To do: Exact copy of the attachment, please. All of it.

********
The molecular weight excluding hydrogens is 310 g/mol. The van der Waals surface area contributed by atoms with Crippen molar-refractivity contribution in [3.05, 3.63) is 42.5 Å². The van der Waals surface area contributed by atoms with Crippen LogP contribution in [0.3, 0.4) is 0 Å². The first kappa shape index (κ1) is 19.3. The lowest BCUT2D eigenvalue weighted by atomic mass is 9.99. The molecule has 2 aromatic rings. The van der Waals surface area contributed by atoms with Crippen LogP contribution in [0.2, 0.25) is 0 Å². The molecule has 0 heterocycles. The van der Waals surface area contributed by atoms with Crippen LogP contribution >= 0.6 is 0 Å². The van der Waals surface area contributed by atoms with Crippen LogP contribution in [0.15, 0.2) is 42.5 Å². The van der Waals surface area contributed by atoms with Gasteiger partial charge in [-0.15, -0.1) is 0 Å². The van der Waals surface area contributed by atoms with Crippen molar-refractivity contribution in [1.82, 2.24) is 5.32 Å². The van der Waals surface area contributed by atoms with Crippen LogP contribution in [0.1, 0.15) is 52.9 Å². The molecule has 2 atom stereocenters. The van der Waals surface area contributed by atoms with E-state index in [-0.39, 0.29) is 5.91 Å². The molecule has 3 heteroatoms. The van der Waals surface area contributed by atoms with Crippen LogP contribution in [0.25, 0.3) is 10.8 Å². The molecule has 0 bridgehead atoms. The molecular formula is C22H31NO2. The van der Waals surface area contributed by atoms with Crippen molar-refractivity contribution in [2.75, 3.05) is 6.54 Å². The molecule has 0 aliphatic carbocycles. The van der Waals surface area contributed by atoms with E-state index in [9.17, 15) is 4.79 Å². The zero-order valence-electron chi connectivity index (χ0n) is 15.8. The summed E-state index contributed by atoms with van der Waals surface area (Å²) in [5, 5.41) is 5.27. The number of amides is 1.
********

The molecular weight excluding hydrogens is 310 g/mol. The van der Waals surface area contributed by atoms with Crippen molar-refractivity contribution in [3.05, 3.63) is 42.5 Å². The van der Waals surface area contributed by atoms with Crippen LogP contribution in [0.3, 0.4) is 0 Å². The first kappa shape index (κ1) is 19.3. The lowest BCUT2D eigenvalue weighted by atomic mass is 9.99. The molecule has 2 aromatic rings. The van der Waals surface area contributed by atoms with Crippen LogP contribution in [0.2, 0.25) is 0 Å². The molecule has 0 heterocycles. The van der Waals surface area contributed by atoms with Crippen LogP contribution >= 0.6 is 0 Å². The van der Waals surface area contributed by atoms with Crippen LogP contribution in [0.15, 0.2) is 42.5 Å². The van der Waals surface area contributed by atoms with Gasteiger partial charge in [-0.15, -0.1) is 0 Å². The van der Waals surface area contributed by atoms with Crippen molar-refractivity contribution in [1.82, 2.24) is 5.32 Å². The van der Waals surface area contributed by atoms with Crippen LogP contribution in [0.1, 0.15) is 52.9 Å². The molecule has 2 atom stereocenters. The van der Waals surface area contributed by atoms with E-state index in [-0.39, 0.29) is 5.91 Å². The molecule has 3 heteroatoms. The van der Waals surface area contributed by atoms with Crippen LogP contribution in [0.25, 0.3) is 10.8 Å². The molecule has 0 bridgehead atoms. The molecular formula is C22H31NO2. The van der Waals surface area contributed by atoms with Crippen molar-refractivity contribution in [2.75, 3.05) is 6.54 Å². The molecule has 0 aliphatic carbocycles. The van der Waals surface area contributed by atoms with E-state index in [9.17, 15) is 4.79 Å². The zero-order valence-electron chi connectivity index (χ0n) is 15.8. The summed E-state index contributed by atoms with van der Waals surface area (Å²) in [5, 5.41) is 5.27. The number of amides is 1.